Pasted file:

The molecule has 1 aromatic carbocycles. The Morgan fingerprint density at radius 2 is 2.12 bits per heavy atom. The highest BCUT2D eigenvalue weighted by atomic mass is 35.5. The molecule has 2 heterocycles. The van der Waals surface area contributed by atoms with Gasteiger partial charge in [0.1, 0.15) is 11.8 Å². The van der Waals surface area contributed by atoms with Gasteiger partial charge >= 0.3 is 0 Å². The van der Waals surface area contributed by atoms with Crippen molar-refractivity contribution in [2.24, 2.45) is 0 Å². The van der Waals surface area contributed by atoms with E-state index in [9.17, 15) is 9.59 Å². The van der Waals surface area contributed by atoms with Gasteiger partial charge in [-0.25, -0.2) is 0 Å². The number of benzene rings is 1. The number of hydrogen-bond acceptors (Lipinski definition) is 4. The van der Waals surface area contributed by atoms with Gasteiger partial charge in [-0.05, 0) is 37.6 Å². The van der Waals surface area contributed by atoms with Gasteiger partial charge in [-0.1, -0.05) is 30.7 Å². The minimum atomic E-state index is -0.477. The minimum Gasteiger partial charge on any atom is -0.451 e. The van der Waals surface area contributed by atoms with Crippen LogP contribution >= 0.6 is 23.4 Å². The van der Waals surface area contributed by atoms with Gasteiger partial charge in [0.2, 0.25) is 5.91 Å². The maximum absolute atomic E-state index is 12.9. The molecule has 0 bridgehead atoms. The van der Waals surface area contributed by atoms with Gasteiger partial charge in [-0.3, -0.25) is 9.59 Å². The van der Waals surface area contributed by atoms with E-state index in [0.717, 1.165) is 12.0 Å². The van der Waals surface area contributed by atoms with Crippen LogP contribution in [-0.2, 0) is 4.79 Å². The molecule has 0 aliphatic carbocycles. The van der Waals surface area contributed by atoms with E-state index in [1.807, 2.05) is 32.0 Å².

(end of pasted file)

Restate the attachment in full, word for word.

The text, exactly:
The molecule has 1 aromatic carbocycles. The Morgan fingerprint density at radius 2 is 2.12 bits per heavy atom. The highest BCUT2D eigenvalue weighted by atomic mass is 35.5. The molecule has 2 heterocycles. The van der Waals surface area contributed by atoms with Gasteiger partial charge in [0.1, 0.15) is 11.8 Å². The van der Waals surface area contributed by atoms with Gasteiger partial charge >= 0.3 is 0 Å². The van der Waals surface area contributed by atoms with Crippen molar-refractivity contribution in [2.24, 2.45) is 0 Å². The van der Waals surface area contributed by atoms with E-state index in [9.17, 15) is 9.59 Å². The van der Waals surface area contributed by atoms with Gasteiger partial charge in [-0.25, -0.2) is 0 Å². The number of benzene rings is 1. The number of hydrogen-bond acceptors (Lipinski definition) is 4. The van der Waals surface area contributed by atoms with Gasteiger partial charge in [-0.05, 0) is 37.6 Å². The van der Waals surface area contributed by atoms with Gasteiger partial charge in [-0.1, -0.05) is 30.7 Å². The minimum atomic E-state index is -0.477. The minimum Gasteiger partial charge on any atom is -0.451 e. The van der Waals surface area contributed by atoms with Crippen LogP contribution >= 0.6 is 23.4 Å². The van der Waals surface area contributed by atoms with Gasteiger partial charge in [0.2, 0.25) is 5.91 Å². The maximum absolute atomic E-state index is 12.9. The molecule has 0 bridgehead atoms. The van der Waals surface area contributed by atoms with Gasteiger partial charge in [-0.3, -0.25) is 9.59 Å². The van der Waals surface area contributed by atoms with E-state index in [0.717, 1.165) is 12.0 Å². The van der Waals surface area contributed by atoms with Crippen LogP contribution in [-0.2, 0) is 4.79 Å². The molecule has 0 aliphatic carbocycles. The van der Waals surface area contributed by atoms with E-state index in [1.807, 2.05) is 32.0 Å².